DEFENSE REQUEST FOR
v. CLARIFICATION OF

COURT RULING ON

MOTION TO COMPEL
MANNING, Bradley E., PFC DISCOVERY #2
U-S- Army,
Headquarters and Headquarters Company, U.S.
Army Garrison, Joint Base Myer-Henderson Hall, DATED: 23 June 2012
Fort Myer, VA 22211

RELIEF SOUGHT

l. The Defense respectfully requests clari?cation/elaboration on para. 7 of p. 5 of the Court?s
Ruling: Defense Motion to Compel Discovery The paragraph reads:

For ?les pertaining to PFC Manning within the possession, custody, or control of military
authorities that the Government is aware of and has searched for Brady material, Trial
Counsel must turn over to the Defense any information that is obviously material to the
preparation of the defense.

FACTS
2. At oral argument, the Court and MAJ Fein had the following colloquy:

Court: So when you?re doing reviews then, are you looking at these reviews for
both 70l(a)(6) and 701(a)(2)?

MAJ Fein: [pause] Ma?am for DIA information, we have been reviewing it for
701(a)(2) as well in anticipation ifthe Court does rule in favor based offa speci?c
request from the Defense so we do not have to review the documents again.

Court: Okay, let?s go a little bit more broadly here. When you are reviewing
documents for 70l(a)(2), if the Government is alerted that this could be material
to the defense, the Government?s got an obligation to turn this over.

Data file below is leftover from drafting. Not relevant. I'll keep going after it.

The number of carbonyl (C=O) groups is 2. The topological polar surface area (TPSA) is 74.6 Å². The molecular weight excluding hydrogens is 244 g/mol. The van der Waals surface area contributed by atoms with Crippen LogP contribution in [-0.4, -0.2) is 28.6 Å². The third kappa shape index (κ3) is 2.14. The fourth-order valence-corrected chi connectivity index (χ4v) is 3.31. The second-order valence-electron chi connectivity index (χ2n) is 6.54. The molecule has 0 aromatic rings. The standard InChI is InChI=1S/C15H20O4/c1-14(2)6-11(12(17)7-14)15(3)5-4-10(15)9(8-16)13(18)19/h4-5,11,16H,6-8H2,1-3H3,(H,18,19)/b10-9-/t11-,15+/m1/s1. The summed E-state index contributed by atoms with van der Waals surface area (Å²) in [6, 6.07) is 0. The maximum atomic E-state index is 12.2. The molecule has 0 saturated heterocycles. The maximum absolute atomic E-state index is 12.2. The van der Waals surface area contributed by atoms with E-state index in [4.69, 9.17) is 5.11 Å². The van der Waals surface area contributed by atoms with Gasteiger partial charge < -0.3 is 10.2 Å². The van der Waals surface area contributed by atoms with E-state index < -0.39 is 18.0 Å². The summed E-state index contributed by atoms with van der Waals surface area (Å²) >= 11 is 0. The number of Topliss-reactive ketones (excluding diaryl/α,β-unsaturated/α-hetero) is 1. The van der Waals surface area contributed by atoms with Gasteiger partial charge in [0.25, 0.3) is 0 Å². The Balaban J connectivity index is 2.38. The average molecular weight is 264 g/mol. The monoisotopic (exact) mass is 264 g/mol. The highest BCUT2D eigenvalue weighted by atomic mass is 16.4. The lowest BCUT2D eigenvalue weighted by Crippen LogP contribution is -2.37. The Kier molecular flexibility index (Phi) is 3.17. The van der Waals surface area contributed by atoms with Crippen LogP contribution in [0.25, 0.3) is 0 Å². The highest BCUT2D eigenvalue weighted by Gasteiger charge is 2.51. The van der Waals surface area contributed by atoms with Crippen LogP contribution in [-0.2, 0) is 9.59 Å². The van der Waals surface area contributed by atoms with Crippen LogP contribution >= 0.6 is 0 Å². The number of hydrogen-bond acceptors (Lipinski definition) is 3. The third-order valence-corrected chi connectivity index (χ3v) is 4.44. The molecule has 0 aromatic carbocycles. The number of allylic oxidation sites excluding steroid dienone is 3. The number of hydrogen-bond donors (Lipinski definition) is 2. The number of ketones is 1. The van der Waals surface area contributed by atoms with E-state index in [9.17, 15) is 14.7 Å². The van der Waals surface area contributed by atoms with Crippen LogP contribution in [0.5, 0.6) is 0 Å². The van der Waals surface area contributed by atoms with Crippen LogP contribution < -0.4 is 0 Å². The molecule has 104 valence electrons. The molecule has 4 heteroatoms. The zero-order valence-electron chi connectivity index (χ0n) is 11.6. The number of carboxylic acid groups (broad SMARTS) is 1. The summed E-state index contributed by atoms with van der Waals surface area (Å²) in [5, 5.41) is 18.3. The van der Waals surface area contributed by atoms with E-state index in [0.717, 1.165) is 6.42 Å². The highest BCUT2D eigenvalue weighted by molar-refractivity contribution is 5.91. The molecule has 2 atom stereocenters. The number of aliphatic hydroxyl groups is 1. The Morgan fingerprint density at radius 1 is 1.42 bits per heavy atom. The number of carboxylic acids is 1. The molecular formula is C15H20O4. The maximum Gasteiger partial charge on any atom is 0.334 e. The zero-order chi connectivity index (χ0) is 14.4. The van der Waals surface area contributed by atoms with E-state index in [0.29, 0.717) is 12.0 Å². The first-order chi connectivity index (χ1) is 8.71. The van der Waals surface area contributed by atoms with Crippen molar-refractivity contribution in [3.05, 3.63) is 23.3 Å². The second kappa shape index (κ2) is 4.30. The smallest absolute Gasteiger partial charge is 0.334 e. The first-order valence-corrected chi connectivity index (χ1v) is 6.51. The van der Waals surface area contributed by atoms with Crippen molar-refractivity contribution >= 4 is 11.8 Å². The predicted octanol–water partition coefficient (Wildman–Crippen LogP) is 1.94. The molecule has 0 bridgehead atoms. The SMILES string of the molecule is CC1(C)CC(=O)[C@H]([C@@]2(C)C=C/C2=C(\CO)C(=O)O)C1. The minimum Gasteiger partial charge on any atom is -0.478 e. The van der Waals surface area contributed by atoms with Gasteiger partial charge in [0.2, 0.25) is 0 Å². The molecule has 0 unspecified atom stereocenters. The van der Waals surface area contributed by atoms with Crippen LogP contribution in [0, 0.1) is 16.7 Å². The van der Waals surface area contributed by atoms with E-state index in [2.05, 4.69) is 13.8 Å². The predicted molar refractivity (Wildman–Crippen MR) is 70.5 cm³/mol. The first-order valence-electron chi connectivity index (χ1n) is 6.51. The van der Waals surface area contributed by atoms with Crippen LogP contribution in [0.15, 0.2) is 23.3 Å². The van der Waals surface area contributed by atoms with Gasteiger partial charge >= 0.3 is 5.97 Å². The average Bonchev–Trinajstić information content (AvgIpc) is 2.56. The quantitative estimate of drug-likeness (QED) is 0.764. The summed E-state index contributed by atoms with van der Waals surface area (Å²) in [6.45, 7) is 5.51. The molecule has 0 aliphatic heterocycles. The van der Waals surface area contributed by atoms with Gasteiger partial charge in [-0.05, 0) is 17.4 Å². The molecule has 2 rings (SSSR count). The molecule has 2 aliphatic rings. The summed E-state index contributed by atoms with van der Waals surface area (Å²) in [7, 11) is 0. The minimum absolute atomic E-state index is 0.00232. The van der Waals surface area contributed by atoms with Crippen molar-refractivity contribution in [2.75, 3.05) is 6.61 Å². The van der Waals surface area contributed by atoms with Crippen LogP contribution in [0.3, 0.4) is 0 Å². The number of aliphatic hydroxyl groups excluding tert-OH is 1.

MAJ Fein: The Government?s the Government at least argues that it?s notjust
that the documents themselves are material, it would be certain information just
like the defense is arguing or proffered to the court in their response to the ex
parte motions of 505(g)(2). Here are the categories of information. The
prosecution makes the initial determination of material to the preparation of the
defense and the defense argues provides as they?ve done and then it?s like
?Okay, that?s what We?re on notice of.? We?re absolutely on notice that any type

APPELLATE
pm I orPa??(s) 8



. . 22514

of damage that resulted, for instance, is material to the preparation of the defense
based off of the year and a half of requests. So as each discovery request comes
in, we process it, we add it to our database of what we?re reviewing and we start
again, chuming the review of these documents. We maintain still based off
today?s litigation that those documents are still not 701(a)(2), subject to the
Court?s order, but because we do not have a speci?c request. It?s all documents at
DIA with some caveats. Not any type, not anything directed at a certain type of
information. I mean the Defense is in the best position to know exactly what was
and was not compromised from their client. They could be making speci?c
requests for what type of information they?re looking for. So it?s not that the
Defense is an odd position of not being aware of what could be out there and if, as
the Defense just stated on the record, as if the infonnation Review Task Force,
which it was, started to review all the possible compromised documents then they
should know what was compromised. We would know from reviewing the ?les
what?s there and they can make speci?c requests. But it goes back to, it?s a
generic request that?s copied and pasted from 701(a)(2) for pretty much every